In the same opinion, at page 396, the court said:

"As we have stated, in our opinion, the judgment originally entered was void, and hence, even though the petition was designated as having been brought under section 72, it is neither necessary nor appropriate to consider the negligence or lack of negligence of the plaintiff as a determinative factor in whether or not the judgment should be vacated."

Similar decisions have been expressed in Fennema v. Vander Aa, 93 Ill. App.2d 162, 236 N.E.2d 409; and Lake Shore Savings & Loan Association v. American National Bank & Trust Co., 91 Ill. App.2d 143, 234 N.E.2d 418.

In Irving v. Rodriguez, 27 Ill. App.2d 75, 169 N.E.2d 145, the court held:

"A void judgment as distinguished from a voidable judgment may be vacated at any time even after the expiration of the prescribed period within which judgments ordinarily may be vacated. The duty to vacate a void judgment is based upon the inherent power of the court to expunge from its records void acts of which it has knowledge. The doctrines of laches and estoppel do not apply. Stern v. Sheffield, 2 Ill.2d 311, 120 N.E.2d 62."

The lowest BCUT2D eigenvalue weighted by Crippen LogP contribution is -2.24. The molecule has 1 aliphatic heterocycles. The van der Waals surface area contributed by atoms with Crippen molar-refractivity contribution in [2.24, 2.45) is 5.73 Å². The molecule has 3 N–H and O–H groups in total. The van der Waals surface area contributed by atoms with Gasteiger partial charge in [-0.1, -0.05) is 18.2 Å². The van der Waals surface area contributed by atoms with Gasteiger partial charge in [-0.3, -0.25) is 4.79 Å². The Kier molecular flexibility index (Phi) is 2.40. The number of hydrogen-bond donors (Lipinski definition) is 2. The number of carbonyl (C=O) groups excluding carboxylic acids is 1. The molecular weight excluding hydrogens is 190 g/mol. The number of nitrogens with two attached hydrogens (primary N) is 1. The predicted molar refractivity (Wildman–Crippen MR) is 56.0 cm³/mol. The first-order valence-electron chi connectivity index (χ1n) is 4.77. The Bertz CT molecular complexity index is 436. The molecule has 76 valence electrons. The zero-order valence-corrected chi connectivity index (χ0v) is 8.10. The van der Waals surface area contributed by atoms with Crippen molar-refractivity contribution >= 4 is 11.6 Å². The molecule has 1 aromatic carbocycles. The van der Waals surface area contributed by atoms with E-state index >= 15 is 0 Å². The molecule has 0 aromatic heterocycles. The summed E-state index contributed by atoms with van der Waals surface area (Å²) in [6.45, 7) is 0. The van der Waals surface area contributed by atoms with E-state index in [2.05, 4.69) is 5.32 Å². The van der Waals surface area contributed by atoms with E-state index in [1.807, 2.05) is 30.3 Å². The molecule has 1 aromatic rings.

Since the trial court failed to rule on defendant Hurt's motion to strike Count II and said count was not controverted by defendant, the motion stands as an affirmative defense and precluded a judgment against defendant; nevertheless, the court proceeded to give judgment against said defendant. We find said judgment void and remand the hearing of this case to the trial court for further proceedings.

Reversed and remanded for a new trial.

DIERINGER, J., concurs.

Mr. JUSTICE BURMAN dissenting:

There is no theory that would permit this court to find the judgment in the instant case void. The trial court properly exercised its discretion in denying the petition because of the defendant's lack of diligence and because the issues presented had been adjudicated previously, and I would affirm.

Count I of the complaint alleged that the plaintiff had delivered certain merchandise to Jackson Park Drug Co. for which it had not been paid. Count II alleged that the plaintiff had been induced to extend credit to Jackson Park Drug because of Hurt's written personal guaranty that he would be responsible for the price of the merchandise delivered.